DJI and FLIR Systems collaborated in 2015 to create the DJI Zenmuse XT, one of the first drone thermal imaging cameras, by combining their industry-leading aviation systems and first-class infrared imaging innovations. The introduction of thermal cameras as a feature of high-end drones has drastically increased the prevalence of drone technology in many industries.
Since then, FLIR has developed new thermal camera models to satisfy various industries’ needs. Local government agencies, large and small private businesses, and even ordinary households can now use thermal imaging to enhance their physical security, to identify areas in need of immediate repair or likely to need repair in the future in their buildings and infrastructure, and to provide additional services in a variety of industries and applications, thanks to drone companies like Yuneec, Autel Robotics, and Parrot.
Common Uses for Drones with Thermal Cameras
Solar Panel Field Inspections
Conducting inspections of solar panel fields, especially larger installations, can take a long time. A drone, by contrast, can inspect a large solar field in a much shorter amount of time and at a lower cost than hiring a manned aircraft with thermal sensors. A drone can use its higher precision capabilities to monitor defects in solar cells and get exact measurements of other particularly critical issues at relatively frequent intervals.
Electrical installations, such as power stations, powerlines, and voltage regulation devices, may more be easily inspected and checked for excessive heat spots, defective parts, and weak connections from a safe distance using thermal cameras and trained drone operators, eliminating any requirement for bulky devices or placing lives in danger.
Drones minimize costs and resources by reducing the number of engineers needed to carry out the task to only some drone operators and pilots with built-in or remote screens, even in difficult-to-reach locations.
Roof and Building Inspections
As one would expect, drone thermal imaging is beneficial for examining the exteriors of homes and businesses. It’s ideal for detecting leakages and identifying causes of power inefficiency and external problems. In the case of houses, this can save homeowners a lot of money on energy and maintenance costs when these issues are detected early.
Drones can also significantly reduce the time it takes to examine large structures and areas, so long as the particular drone can reach a high enough altitude, subject to technical and legal restrictions, to get a bird’s-eye view of the entire structure or area. When the drone operator identifies a problem area, he or she can then guide the drone closer for more precise imaging.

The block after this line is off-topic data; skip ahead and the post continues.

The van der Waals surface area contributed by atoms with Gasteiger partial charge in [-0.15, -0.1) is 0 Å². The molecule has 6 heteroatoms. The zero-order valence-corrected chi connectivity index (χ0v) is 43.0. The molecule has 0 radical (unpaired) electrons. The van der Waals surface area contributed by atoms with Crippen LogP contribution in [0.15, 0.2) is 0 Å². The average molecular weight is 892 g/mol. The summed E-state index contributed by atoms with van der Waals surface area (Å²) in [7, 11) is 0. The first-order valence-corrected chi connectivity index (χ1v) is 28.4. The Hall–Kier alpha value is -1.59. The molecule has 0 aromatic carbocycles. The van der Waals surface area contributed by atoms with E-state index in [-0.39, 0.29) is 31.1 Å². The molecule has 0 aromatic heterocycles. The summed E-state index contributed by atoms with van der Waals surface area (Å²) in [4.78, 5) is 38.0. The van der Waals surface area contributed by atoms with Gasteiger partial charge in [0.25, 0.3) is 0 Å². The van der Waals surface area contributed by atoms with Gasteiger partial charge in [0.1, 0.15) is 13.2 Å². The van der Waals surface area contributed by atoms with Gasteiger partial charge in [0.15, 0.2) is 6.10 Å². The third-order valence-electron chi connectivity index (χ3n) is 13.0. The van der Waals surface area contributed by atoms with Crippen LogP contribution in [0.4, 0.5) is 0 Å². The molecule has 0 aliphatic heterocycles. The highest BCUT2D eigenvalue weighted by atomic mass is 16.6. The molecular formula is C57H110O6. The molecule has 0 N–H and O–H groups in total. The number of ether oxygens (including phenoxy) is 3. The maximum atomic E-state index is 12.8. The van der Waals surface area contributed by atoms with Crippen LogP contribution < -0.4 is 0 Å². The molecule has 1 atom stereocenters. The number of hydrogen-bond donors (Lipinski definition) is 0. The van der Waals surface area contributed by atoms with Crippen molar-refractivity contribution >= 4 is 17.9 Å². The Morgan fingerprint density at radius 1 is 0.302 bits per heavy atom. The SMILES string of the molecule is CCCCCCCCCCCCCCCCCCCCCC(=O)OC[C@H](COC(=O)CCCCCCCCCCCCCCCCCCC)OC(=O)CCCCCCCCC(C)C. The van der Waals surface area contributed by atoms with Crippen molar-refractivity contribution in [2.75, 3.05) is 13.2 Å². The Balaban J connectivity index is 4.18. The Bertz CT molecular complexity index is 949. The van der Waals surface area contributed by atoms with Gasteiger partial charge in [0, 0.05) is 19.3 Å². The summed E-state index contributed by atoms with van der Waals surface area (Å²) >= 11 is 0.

Road and Bridge Inspections
Thermal cameras are particularly suitable for assessing the extent of erosion on bridges and roads, as well as analyzing their general stability, so having them mounted on drones makes the inspection process much simpler, quicker, and far less expensive. Inspectors of large land or water bridges often have to climb hundreds of feet into the air, suspended over land or water, which puts their lives at risk. Drones can severely reduce or in many cases eliminate this requirement, which helps not only to keep insurance premiums and medical bills low, but can also prevent the loss of life.
Drones are increasingly being used in agriculture because the thermal cameras available for drones can efficiently deliver accurate temperature readings, which can be used to identify the presence of crop pests and diseases, can measure acidity, and can determine other environmental factors that can negatively affect production. Cattle ranchers also use thermal drones to keep a record of their livestock and locate any cows that have run off away from the herd.
Oil and Gas
Refinery and pipeline monitoring are two particular fields of application for drone thermal imaging that fall into the oil and gas category. Thermographic drones fitted with optical gas imaging (OGI) sensors can easily detect leakage from a safe distance during refinery examinations. Pipeline checks are often carried out by fixed-wing drones rather than the more prevalent quadcopter drones because they can cover more ground as pipelines can run for miles.
When compared to the conventional use of manned aircraft, both systems are considerably less expensive. Often, thermal imaging drones will stitch several images into an actual 3D map to offer both a general summary and more precise details that reveal trouble spots as well as the lifespan of individual elements for later study, in addition to collecting high-resolution photos.
Public Safety and Security
The most significant advantage that thermal drones have is for public safety and security. Relief and recovery operations, fire protection, and mobile monitoring are just a few of the applications that rescuers and security personnel have found drones with thermal cameras to be useful in.
Thermal camera-equipped drones are one of the most effective ways of locating missing individuals because they can detect people even in dark or partially occluded environments. When looking through the haze and visualizing the trouble spots from above, thermal drones can aid in the quick detection of forest fires and volcanic activity.